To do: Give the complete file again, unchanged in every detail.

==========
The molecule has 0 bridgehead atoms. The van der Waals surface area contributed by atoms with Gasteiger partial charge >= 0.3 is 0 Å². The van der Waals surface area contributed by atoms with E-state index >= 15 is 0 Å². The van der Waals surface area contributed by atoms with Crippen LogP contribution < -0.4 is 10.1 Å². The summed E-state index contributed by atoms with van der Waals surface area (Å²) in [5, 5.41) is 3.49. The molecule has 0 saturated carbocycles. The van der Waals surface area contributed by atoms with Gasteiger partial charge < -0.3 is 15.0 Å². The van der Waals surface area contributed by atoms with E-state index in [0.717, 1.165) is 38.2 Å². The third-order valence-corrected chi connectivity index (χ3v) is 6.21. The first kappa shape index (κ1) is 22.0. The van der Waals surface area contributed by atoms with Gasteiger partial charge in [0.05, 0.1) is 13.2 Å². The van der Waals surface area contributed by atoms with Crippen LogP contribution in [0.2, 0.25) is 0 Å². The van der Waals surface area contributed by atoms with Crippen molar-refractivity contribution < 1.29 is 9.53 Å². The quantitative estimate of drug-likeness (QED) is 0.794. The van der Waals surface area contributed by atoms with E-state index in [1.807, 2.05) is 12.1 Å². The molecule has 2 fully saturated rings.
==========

The molecule has 0 bridgehead atoms. The van der Waals surface area contributed by atoms with Gasteiger partial charge >= 0.3 is 0 Å². The van der Waals surface area contributed by atoms with E-state index >= 15 is 0 Å². The van der Waals surface area contributed by atoms with Crippen LogP contribution < -0.4 is 10.1 Å². The summed E-state index contributed by atoms with van der Waals surface area (Å²) in [5, 5.41) is 3.49. The molecule has 0 saturated carbocycles. The van der Waals surface area contributed by atoms with Gasteiger partial charge < -0.3 is 15.0 Å². The van der Waals surface area contributed by atoms with E-state index in [0.717, 1.165) is 38.2 Å². The third-order valence-corrected chi connectivity index (χ3v) is 6.21. The first kappa shape index (κ1) is 22.0. The van der Waals surface area contributed by atoms with Gasteiger partial charge in [0.05, 0.1) is 13.2 Å². The van der Waals surface area contributed by atoms with Crippen LogP contribution in [0.2, 0.25) is 0 Å². The van der Waals surface area contributed by atoms with Crippen molar-refractivity contribution < 1.29 is 9.53 Å². The quantitative estimate of drug-likeness (QED) is 0.794. The van der Waals surface area contributed by atoms with E-state index in [1.807, 2.05) is 12.1 Å². The molecule has 2 fully saturated rings.